By: J.V. McKinney
In a field of dirt and grass in a small Arkansas town decades ago, a group of black and white boys learned a lesson playing baseball together - a lesson many adults never learn in their lifetimes.
By: James Ellis
Is there a right way to respond to the uproar in Baltimore? Everyone responds to feelings of injustice and prejudice differently. To suggest any group should respond in one way is misguided. We can do better.
By: Robert Parham
To understand better white Baptists of the South on race, you need to remember a forgotten figure, A.C. Miller, and a slice of history, 1954's Southern Baptist Convention.
By: Reggie Warren
As long as the United States is divided into two groups over race relations, the opportunity to find common ground seems bleak. We need leaders willing to begin to build bridges.
By: Brian Kaylor
While most Baptist churches in the St. Louis region avoided publicly commenting on the crisis in Ferguson, a few churches offered words and actions to advance the common good.
By: EthicsDaily Staff
EthicsDaily.com is coming again to your television. Soul of the South Network, an African-American network reaching more than 20 million homes, will air three of our documentaries in July.
The Web site for EthicsDaily.com's documentary Beneath the Skin: Baptists and Racism.
The distractions we face and forces of evil we’ll confront each day as we run our individual races are alluring and intimidating. Only a resolve which matches their intensity will overcome them. If we don’t have this “I am not giving up” attitude, we’ll fall to the side and disappoint ourselves and others. By God’s grace, don’t let that happen to you.
If it's wrong for whites to speak derogatorily about blacks, it is just as wrong for blacks to speak derogatorily about whites. Here's what goodwill people of faith can do about racial slurs.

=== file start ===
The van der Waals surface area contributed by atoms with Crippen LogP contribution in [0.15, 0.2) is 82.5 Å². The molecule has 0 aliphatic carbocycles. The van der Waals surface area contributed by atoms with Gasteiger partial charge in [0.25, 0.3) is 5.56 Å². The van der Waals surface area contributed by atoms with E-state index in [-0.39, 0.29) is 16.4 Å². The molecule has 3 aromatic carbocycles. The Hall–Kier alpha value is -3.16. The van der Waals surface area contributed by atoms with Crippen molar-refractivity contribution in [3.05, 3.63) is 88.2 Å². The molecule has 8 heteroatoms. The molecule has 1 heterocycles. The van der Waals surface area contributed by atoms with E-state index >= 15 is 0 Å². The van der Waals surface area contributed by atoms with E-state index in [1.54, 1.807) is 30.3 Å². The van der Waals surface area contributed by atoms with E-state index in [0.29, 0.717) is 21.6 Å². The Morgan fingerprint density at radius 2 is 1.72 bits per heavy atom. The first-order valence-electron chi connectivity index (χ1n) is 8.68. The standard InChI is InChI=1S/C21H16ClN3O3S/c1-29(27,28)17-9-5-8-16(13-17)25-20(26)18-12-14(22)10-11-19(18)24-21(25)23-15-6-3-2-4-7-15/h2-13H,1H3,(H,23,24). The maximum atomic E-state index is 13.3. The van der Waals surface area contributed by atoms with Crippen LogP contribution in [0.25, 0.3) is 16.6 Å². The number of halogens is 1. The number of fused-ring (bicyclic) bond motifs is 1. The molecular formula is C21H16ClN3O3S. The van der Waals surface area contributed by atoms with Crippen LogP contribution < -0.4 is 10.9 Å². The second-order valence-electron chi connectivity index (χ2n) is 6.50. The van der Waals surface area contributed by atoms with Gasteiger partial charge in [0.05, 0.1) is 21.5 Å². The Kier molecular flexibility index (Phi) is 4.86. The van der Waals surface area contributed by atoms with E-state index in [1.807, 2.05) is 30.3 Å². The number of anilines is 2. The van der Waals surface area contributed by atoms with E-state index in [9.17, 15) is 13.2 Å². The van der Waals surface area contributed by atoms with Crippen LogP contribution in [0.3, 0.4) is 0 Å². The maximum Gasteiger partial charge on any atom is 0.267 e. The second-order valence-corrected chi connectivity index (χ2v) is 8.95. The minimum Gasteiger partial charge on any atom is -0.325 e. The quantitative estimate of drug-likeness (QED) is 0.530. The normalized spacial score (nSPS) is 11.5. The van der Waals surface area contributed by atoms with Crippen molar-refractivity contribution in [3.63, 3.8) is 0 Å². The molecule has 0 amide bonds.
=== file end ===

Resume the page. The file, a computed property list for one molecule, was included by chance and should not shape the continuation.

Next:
Over time, people have come to realize that men and women of different races, cultures and socioeconomic backgrounds are all equal before God. What steps can your church take?
The first-ever gathering of a group of minority scholars was a chance to share stories of oppression in the hopes of working toward restoration, justice and reconciliation.
If race remains a part of our lives, no one wins. While some see the task of eliminating race as impossible, others see it as inevitable. The world of race is passing away.
The Southern Baptist agency headed by Richard Land, the SBC's top ethicist, will investigate plagiarism charges against him but suggested that radio shows have different standards.
Richard Land, Southern Baptists' chief ethicist, apologized on Monday for plagiarism during his radio show, saying he "failed to provide appropriate verbal attributions."
Richard Land, Southern Baptists' top ethics official, quoted liberally from a conservative writer's column about the Trayvon Martin shooting without attribution, a Baptist blogger says.
Can you rid yourself of racism without first ridding yourself of race? The more one writer understood her identity as a Christian, the less she relied on race. Here are 15 reasons she left race behind.
We behave as if we can't help being racially motivated, but race doesn't control us. It's time we die to our racial selves and be awakened to our new nature in Jesus.
NEW ORLEANS (RNS) Rev. Fred Luter told his African-American congregation that he will seek to become the first black man to lead the SBC.
(RNS) Marvin Perkins says God led him to the Church of Jesus Christ of Latter-day Saints -- but friends advised otherwise.
(RNS) Catholic leaders have issued an open letter to Catholic candidates Gingrich and Santorum, warning them “to stop perpetuating ugly racial stereotypes.”
(RNS) At 87, the Rev. C.T. Vivian can still recall the moment, decades after the height of the civil rights movement.
FAYETTEVILLE, Tenn. (RNS) A white church secretary is suing her former employer, arguing that she was fired for marrying a black man.
WASHINGTON (RNS) Religious leaders and civil rights veterans said King's legacy is unshakable.
(RNS) The Southern Christian Leadership Conference has named a nephew of the Rev. Martin Luther King Jr. as its new leader.
WASHINGTON (RNS) A black denomination that began in support of the Rev. Martin Luther King Jr. has decried the “disrespect” shown to President Obama.
(RNS) The Rev. Joseph Lowery has always combined his work on secular causes with a sacred message.
MONTGOMERY, Ala. (RNS) Newly sworn-in Gov. Robert Bentley said that people who aren’t “saved” Christians aren’t his brothers and sisters.
In too many Baptist circles today, the calling of a woman to pastoral ministry is still denied or dismissed. Yet, in churches where the principle of the autonomy of the local church is truly cherished, miracles occur.
Why do many scholars of color find it difficult to get their articles published or gain tenured employment? Perhaps the academic community's call for diversity is more for political correctness than intellectual prowess.